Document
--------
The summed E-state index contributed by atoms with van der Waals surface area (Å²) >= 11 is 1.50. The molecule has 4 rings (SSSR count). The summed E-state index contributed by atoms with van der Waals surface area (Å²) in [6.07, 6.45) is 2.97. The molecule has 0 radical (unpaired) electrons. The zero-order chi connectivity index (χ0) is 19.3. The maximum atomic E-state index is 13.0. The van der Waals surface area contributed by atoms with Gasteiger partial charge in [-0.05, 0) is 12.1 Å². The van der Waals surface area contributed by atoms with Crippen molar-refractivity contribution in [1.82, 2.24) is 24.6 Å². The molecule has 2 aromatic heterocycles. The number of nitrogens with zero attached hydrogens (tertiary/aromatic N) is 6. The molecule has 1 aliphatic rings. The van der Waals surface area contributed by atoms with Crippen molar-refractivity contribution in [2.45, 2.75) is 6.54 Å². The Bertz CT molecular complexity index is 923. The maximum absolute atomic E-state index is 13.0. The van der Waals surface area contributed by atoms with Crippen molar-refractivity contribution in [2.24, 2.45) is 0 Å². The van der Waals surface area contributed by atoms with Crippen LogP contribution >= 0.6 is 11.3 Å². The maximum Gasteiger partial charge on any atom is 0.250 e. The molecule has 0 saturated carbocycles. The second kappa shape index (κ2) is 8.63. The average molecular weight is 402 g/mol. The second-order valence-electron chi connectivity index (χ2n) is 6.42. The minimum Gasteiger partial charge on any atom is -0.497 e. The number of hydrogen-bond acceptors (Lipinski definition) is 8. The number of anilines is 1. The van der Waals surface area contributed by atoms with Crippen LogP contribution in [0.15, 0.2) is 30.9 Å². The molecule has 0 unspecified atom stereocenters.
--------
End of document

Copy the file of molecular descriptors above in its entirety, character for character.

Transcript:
The summed E-state index contributed by atoms with van der Waals surface area (Å²) >= 11 is 1.50. The molecule has 4 rings (SSSR count). The summed E-state index contributed by atoms with van der Waals surface area (Å²) in [6.07, 6.45) is 2.97. The molecule has 0 radical (unpaired) electrons. The zero-order chi connectivity index (χ0) is 19.3. The maximum atomic E-state index is 13.0. The van der Waals surface area contributed by atoms with Gasteiger partial charge in [-0.05, 0) is 12.1 Å². The van der Waals surface area contributed by atoms with Crippen molar-refractivity contribution in [1.82, 2.24) is 24.6 Å². The molecule has 2 aromatic heterocycles. The number of nitrogens with zero attached hydrogens (tertiary/aromatic N) is 6. The molecule has 1 aliphatic rings. The van der Waals surface area contributed by atoms with Crippen molar-refractivity contribution in [2.45, 2.75) is 6.54 Å². The Bertz CT molecular complexity index is 923. The maximum absolute atomic E-state index is 13.0. The van der Waals surface area contributed by atoms with Crippen molar-refractivity contribution in [2.24, 2.45) is 0 Å². The van der Waals surface area contributed by atoms with Crippen LogP contribution >= 0.6 is 11.3 Å². The maximum Gasteiger partial charge on any atom is 0.250 e. The molecule has 0 saturated carbocycles. The second kappa shape index (κ2) is 8.63. The average molecular weight is 402 g/mol. The second-order valence-electron chi connectivity index (χ2n) is 6.42. The minimum Gasteiger partial charge on any atom is -0.497 e. The number of hydrogen-bond acceptors (Lipinski definition) is 8. The number of anilines is 1. The van der Waals surface area contributed by atoms with Crippen LogP contribution in [0.15, 0.2) is 30.9 Å². The molecule has 0 unspecified atom stereocenters.